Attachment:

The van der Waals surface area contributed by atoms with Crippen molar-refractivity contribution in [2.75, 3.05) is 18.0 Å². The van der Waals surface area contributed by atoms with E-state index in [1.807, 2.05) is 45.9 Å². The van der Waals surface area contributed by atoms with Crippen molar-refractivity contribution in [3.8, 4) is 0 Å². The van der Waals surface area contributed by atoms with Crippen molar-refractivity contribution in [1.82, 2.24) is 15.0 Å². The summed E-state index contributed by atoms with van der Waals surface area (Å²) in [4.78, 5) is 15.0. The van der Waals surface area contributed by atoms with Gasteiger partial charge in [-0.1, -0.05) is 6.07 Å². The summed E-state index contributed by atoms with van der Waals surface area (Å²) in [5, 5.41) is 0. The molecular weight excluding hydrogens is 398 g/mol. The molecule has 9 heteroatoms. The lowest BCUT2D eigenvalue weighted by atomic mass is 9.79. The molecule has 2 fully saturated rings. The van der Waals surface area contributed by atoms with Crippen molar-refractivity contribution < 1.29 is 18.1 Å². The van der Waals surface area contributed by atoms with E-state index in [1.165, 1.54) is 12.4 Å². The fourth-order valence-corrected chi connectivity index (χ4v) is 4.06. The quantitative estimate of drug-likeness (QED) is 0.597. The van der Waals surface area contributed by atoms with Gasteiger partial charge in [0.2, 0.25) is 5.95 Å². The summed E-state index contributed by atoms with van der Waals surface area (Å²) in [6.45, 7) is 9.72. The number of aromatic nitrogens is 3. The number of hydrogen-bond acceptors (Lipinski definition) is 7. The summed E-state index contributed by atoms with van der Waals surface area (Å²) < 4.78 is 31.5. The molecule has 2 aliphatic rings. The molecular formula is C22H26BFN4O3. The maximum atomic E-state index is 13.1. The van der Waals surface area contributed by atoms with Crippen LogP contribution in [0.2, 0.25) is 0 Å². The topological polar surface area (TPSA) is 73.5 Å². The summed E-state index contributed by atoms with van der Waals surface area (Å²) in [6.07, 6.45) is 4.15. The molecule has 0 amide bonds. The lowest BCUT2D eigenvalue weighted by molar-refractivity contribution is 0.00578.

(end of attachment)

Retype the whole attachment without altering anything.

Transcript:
The van der Waals surface area contributed by atoms with Crippen molar-refractivity contribution in [2.75, 3.05) is 18.0 Å². The van der Waals surface area contributed by atoms with E-state index in [1.807, 2.05) is 45.9 Å². The van der Waals surface area contributed by atoms with Crippen molar-refractivity contribution in [3.8, 4) is 0 Å². The van der Waals surface area contributed by atoms with Crippen molar-refractivity contribution in [1.82, 2.24) is 15.0 Å². The summed E-state index contributed by atoms with van der Waals surface area (Å²) in [4.78, 5) is 15.0. The van der Waals surface area contributed by atoms with Gasteiger partial charge in [-0.1, -0.05) is 6.07 Å². The summed E-state index contributed by atoms with van der Waals surface area (Å²) in [5, 5.41) is 0. The molecular weight excluding hydrogens is 398 g/mol. The molecule has 9 heteroatoms. The lowest BCUT2D eigenvalue weighted by atomic mass is 9.79. The molecule has 2 fully saturated rings. The van der Waals surface area contributed by atoms with Crippen molar-refractivity contribution < 1.29 is 18.1 Å². The van der Waals surface area contributed by atoms with E-state index in [1.165, 1.54) is 12.4 Å². The fourth-order valence-corrected chi connectivity index (χ4v) is 4.06. The quantitative estimate of drug-likeness (QED) is 0.597. The van der Waals surface area contributed by atoms with Gasteiger partial charge in [0.2, 0.25) is 5.95 Å². The summed E-state index contributed by atoms with van der Waals surface area (Å²) in [6.45, 7) is 9.72. The number of aromatic nitrogens is 3. The number of hydrogen-bond acceptors (Lipinski definition) is 7. The summed E-state index contributed by atoms with van der Waals surface area (Å²) < 4.78 is 31.5. The molecule has 2 aliphatic rings. The molecular formula is C22H26BFN4O3. The maximum atomic E-state index is 13.1. The van der Waals surface area contributed by atoms with Crippen LogP contribution in [0.2, 0.25) is 0 Å². The topological polar surface area (TPSA) is 73.5 Å². The summed E-state index contributed by atoms with van der Waals surface area (Å²) in [6.07, 6.45) is 4.15. The molecule has 0 amide bonds. The lowest BCUT2D eigenvalue weighted by molar-refractivity contribution is 0.00578.